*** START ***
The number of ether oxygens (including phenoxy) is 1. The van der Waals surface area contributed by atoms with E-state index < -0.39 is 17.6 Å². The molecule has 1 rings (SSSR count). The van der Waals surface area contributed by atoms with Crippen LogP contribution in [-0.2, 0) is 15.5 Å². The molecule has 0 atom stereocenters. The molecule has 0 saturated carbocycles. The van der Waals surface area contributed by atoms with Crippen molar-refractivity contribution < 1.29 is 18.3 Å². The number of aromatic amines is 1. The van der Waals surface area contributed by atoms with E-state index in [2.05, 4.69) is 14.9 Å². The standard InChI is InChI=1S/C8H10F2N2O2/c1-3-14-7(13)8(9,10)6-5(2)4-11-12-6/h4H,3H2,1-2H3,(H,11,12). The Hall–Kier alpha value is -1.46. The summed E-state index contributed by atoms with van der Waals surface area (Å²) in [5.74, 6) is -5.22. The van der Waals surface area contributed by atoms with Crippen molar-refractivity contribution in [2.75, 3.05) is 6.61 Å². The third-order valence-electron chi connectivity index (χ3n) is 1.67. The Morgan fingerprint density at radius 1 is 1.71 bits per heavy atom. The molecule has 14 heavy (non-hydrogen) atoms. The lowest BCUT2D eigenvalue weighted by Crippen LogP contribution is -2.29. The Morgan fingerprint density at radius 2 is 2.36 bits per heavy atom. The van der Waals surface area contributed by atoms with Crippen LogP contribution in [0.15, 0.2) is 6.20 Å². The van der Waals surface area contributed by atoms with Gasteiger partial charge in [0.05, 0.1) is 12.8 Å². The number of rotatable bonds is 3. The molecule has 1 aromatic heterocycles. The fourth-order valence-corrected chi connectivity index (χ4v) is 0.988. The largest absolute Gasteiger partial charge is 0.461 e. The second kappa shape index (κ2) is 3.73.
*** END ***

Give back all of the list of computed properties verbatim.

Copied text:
The number of ether oxygens (including phenoxy) is 1. The van der Waals surface area contributed by atoms with E-state index < -0.39 is 17.6 Å². The molecule has 1 rings (SSSR count). The van der Waals surface area contributed by atoms with Crippen LogP contribution in [-0.2, 0) is 15.5 Å². The molecule has 0 atom stereocenters. The molecule has 0 saturated carbocycles. The van der Waals surface area contributed by atoms with Crippen molar-refractivity contribution < 1.29 is 18.3 Å². The number of aromatic amines is 1. The van der Waals surface area contributed by atoms with E-state index in [2.05, 4.69) is 14.9 Å². The standard InChI is InChI=1S/C8H10F2N2O2/c1-3-14-7(13)8(9,10)6-5(2)4-11-12-6/h4H,3H2,1-2H3,(H,11,12). The Hall–Kier alpha value is -1.46. The summed E-state index contributed by atoms with van der Waals surface area (Å²) in [5.74, 6) is -5.22. The van der Waals surface area contributed by atoms with Crippen molar-refractivity contribution in [2.75, 3.05) is 6.61 Å². The third-order valence-electron chi connectivity index (χ3n) is 1.67. The Morgan fingerprint density at radius 1 is 1.71 bits per heavy atom. The molecule has 14 heavy (non-hydrogen) atoms. The lowest BCUT2D eigenvalue weighted by Crippen LogP contribution is -2.29. The Morgan fingerprint density at radius 2 is 2.36 bits per heavy atom. The van der Waals surface area contributed by atoms with Crippen LogP contribution in [0.15, 0.2) is 6.20 Å². The van der Waals surface area contributed by atoms with Gasteiger partial charge in [0.05, 0.1) is 12.8 Å². The number of rotatable bonds is 3. The molecule has 1 aromatic heterocycles. The fourth-order valence-corrected chi connectivity index (χ4v) is 0.988. The largest absolute Gasteiger partial charge is 0.461 e. The second kappa shape index (κ2) is 3.73.